Pennsylvania Senator Arlen Specter announced he's switching parties and will now caucus with the Democrats. In 2010, he will run for reelection as a Democrat. Read about it here from the Wall Street Journal, Washington Post or New York Times. Here is a timeline of his career.
What does this mean?
Most obvious is the boost to Senate Democratic fortunes. The Caucus will now have 59 members (soon to be 60 whenever Al Franken gets confirmed to the Senate). This means the Democratic majority is nearing filibuster-proof majority status. Mitch McConnell and Senate Republicans will be virtually devoid of parliamentary tactics to deny the Democratic super-majority.
Less obvious, but more important is why Senator Specter chose to switch. Much less like Vermont Senator Jim Jefford's rejection of the GOP in 2001, Specter is uncomfortable with a party that is far to the right of where it once was.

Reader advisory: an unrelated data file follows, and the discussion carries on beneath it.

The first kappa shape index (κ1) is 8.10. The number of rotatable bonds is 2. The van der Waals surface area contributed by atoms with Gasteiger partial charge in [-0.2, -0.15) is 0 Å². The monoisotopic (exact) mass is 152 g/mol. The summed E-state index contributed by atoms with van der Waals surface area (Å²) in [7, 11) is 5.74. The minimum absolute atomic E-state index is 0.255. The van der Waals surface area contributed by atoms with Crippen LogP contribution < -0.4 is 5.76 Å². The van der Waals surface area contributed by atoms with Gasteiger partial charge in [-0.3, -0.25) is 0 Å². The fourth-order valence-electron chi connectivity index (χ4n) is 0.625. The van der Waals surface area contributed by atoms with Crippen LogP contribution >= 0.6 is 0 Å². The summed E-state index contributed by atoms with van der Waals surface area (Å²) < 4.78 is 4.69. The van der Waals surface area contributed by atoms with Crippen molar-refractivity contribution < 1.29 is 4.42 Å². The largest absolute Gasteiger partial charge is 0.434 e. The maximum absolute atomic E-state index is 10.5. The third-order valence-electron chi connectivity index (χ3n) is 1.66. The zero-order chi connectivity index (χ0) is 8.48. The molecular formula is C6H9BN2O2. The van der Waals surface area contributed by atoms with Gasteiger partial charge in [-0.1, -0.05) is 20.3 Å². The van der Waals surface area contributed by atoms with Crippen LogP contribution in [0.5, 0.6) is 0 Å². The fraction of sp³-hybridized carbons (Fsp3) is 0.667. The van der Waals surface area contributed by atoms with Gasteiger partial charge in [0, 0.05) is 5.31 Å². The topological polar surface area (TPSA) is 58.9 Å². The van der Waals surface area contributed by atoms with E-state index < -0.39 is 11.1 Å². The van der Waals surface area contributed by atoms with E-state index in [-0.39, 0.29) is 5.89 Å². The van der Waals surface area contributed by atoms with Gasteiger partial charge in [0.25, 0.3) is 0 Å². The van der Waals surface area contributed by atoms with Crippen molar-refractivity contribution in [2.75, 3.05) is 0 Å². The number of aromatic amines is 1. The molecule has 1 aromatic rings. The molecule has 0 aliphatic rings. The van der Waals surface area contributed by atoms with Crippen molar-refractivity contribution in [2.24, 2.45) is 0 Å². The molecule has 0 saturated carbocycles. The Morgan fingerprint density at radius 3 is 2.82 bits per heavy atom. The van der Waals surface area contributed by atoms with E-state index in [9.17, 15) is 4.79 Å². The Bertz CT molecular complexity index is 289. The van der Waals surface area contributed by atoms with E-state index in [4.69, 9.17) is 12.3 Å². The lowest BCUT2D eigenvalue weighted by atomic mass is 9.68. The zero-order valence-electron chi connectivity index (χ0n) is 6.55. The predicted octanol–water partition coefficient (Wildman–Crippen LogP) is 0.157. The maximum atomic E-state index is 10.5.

In his statement, Specter notes, "the Republican Party has moved far to the right." In reality, he joins the 200,000 Pennsylvanians that also switched from registered Republican to registered Democrats during the 2008 election campaign.
This is yet more evidence of how the GOP is an endangered species in the northeast and New England. The Party is geographically isolated because it is ideologically narrow. Until the party broadens its' idea base, its' voter base will continue to shrink.